"NIST has addressed most of our concerns," Hamilton said.

An Identix spokesman said the company intends to resubmit a new algorithm.
The algorithm that failed to win NIST certification was "older" and "not one of our top performers," Identix spokesman Damon Wright said.

"I don't believe the [NIST] list is final in any way, shape or form," he said. "We are in the process of submitting our latest BioEngine algorithm, and we feel very confident it will be certified."

Identix has reason to be optimistic. In March, in a separate test of accuracy, NIST identified BioEngine as one of three top-performing algorithms of 21 tested.

All in the timing

Another point raised at the industry meeting with NIST was concern about the timing of the tests.

The Minex testing, while effective, was "a snapshot in time and is now dated," states an April 26 document, "The International Biometric Industry Association Perspective," circulated among industry officials and NIST.

The algorithms tested in Minex were for a relatively new standard: the International Committee for Information Technology Standards' 378 fingerprint template standard.

"It was inevitable that there would be some difficulties in vendor interpretation and implementation to the new standard," according to the document. "Therefore, it is important that reviewers of the Minex test report, not interpret, the results as reflective of today's vendor performance."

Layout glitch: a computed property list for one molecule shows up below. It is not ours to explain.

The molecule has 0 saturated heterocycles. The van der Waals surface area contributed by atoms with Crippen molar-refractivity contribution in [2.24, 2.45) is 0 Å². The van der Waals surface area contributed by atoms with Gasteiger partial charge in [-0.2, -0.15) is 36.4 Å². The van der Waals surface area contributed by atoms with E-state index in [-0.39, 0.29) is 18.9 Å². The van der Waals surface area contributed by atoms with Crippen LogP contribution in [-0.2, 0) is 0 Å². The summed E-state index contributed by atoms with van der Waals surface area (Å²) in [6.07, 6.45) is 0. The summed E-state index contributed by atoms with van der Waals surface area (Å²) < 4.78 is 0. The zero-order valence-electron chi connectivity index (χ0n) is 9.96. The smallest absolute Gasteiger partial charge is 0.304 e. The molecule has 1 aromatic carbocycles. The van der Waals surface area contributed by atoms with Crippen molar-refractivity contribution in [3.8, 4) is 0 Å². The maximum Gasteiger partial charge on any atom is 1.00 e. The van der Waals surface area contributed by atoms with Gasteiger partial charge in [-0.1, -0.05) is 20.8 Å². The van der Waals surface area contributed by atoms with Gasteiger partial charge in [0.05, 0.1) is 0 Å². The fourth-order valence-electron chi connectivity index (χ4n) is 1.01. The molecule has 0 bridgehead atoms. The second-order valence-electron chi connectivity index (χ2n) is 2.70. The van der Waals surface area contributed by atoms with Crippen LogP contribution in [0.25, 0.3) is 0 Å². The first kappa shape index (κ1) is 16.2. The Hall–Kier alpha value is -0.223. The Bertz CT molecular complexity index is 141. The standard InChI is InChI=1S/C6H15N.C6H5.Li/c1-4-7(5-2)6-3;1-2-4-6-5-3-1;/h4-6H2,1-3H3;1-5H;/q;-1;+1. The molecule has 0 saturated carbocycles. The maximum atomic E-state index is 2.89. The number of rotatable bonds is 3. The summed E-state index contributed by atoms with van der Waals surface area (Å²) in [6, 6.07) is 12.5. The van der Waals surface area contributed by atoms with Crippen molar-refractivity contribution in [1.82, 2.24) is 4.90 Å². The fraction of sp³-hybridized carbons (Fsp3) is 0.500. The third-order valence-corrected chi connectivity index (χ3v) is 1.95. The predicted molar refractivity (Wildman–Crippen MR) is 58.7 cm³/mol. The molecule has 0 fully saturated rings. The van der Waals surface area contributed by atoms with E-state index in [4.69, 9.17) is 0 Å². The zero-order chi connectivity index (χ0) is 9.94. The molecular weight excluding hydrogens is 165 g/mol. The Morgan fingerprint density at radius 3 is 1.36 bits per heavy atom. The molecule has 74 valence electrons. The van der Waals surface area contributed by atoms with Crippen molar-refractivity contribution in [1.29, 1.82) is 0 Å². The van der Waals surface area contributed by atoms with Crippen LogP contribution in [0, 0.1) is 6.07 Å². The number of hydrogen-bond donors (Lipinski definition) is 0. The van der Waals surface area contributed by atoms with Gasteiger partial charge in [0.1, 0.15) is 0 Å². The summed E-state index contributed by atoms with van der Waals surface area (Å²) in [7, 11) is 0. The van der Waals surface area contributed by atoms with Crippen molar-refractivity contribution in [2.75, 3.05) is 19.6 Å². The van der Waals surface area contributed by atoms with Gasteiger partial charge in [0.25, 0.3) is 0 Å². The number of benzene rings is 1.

A third area of concern discussed at the meeting was NIST's apparent recommendation to use two fingerprints for greatest accuracy.

In announcing its Minex results, NIST said that standardized digital formats for fingerprint minutiae don't perform as well in matching fingerprints as do proprietary formats. Some of the reduced accuracy in the standard minutiae templates can be compensated for by matching two fingerprints instead of one, the institute said.
But the biometric industry group said using two fingerprints is impractical, inconvenient and unnecessary in real-world applications.

"If you are holding a coffee cup in one hand, and a briefcase in the other hand, how are you going to do two fingers from two separate hands?" Hamilton asked.

Furthermore, the industry group recommended that NIST use operational testing in real-life kinds of scenarios to do further tests to get the most accurate measure of how the technology would perform in the field.

For one thing, in an analogy to a real-life scenario, if their first attempt did not work, most people would try two or three times to place a dollar bill in a vending machine properly, the document said. In the NIST tests, if the first attempt for a fingerprint match failed, it was considered a complete failure.

"Scenario, or transaction-based test protocols that more closely mimic operational environments, measure accuracy based on multiple match attempts and from different enrolled fingers," according to the association's document.

Because of the manner in which NIST conducted the Minex test, "it was not possible for NIST to simulate or calculate false rejections based on two or three attempts since those images were not available," the document said.

Staff Writer Alice Lipowicz can be reached at

About the Author

Alice Lipowicz is a staff writer covering government 2.0, homeland security and other IT policies for Federal Computer Week.